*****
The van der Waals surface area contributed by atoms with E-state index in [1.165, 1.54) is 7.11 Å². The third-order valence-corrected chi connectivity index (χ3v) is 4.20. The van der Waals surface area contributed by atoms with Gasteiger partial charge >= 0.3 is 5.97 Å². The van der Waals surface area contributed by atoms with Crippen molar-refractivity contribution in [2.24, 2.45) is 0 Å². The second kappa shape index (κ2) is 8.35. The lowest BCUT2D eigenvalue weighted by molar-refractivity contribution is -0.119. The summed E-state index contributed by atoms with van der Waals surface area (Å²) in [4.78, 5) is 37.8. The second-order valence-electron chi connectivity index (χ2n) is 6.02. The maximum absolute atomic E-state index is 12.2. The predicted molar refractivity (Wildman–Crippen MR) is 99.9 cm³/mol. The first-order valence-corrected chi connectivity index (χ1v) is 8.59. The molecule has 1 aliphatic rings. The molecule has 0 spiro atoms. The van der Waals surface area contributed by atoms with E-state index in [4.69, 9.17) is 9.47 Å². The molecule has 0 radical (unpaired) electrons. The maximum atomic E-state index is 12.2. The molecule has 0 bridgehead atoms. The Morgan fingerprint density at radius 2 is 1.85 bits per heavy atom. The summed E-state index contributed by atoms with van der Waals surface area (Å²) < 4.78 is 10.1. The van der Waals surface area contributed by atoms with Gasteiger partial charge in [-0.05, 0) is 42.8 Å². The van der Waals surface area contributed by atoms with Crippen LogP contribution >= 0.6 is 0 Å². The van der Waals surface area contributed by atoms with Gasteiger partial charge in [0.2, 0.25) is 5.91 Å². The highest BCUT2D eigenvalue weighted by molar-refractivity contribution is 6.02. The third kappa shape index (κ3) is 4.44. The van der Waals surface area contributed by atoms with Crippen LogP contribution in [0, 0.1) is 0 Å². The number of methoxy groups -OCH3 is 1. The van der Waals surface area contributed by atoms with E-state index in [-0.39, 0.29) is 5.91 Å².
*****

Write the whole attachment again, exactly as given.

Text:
The van der Waals surface area contributed by atoms with E-state index in [1.165, 1.54) is 7.11 Å². The third-order valence-corrected chi connectivity index (χ3v) is 4.20. The van der Waals surface area contributed by atoms with Gasteiger partial charge >= 0.3 is 5.97 Å². The van der Waals surface area contributed by atoms with Crippen molar-refractivity contribution in [2.24, 2.45) is 0 Å². The second kappa shape index (κ2) is 8.35. The lowest BCUT2D eigenvalue weighted by molar-refractivity contribution is -0.119. The summed E-state index contributed by atoms with van der Waals surface area (Å²) in [4.78, 5) is 37.8. The second-order valence-electron chi connectivity index (χ2n) is 6.02. The maximum absolute atomic E-state index is 12.2. The predicted molar refractivity (Wildman–Crippen MR) is 99.9 cm³/mol. The first-order valence-corrected chi connectivity index (χ1v) is 8.59. The molecule has 1 aliphatic rings. The molecule has 0 spiro atoms. The van der Waals surface area contributed by atoms with E-state index in [4.69, 9.17) is 9.47 Å². The molecule has 0 radical (unpaired) electrons. The maximum atomic E-state index is 12.2. The molecule has 0 bridgehead atoms. The Morgan fingerprint density at radius 2 is 1.85 bits per heavy atom. The summed E-state index contributed by atoms with van der Waals surface area (Å²) < 4.78 is 10.1. The van der Waals surface area contributed by atoms with Gasteiger partial charge in [-0.05, 0) is 42.8 Å². The van der Waals surface area contributed by atoms with Crippen LogP contribution >= 0.6 is 0 Å². The van der Waals surface area contributed by atoms with Gasteiger partial charge in [0.2, 0.25) is 5.91 Å². The highest BCUT2D eigenvalue weighted by molar-refractivity contribution is 6.02. The third kappa shape index (κ3) is 4.44. The van der Waals surface area contributed by atoms with Crippen LogP contribution in [0, 0.1) is 0 Å². The number of methoxy groups -OCH3 is 1. The van der Waals surface area contributed by atoms with E-state index in [-0.39, 0.29) is 5.91 Å².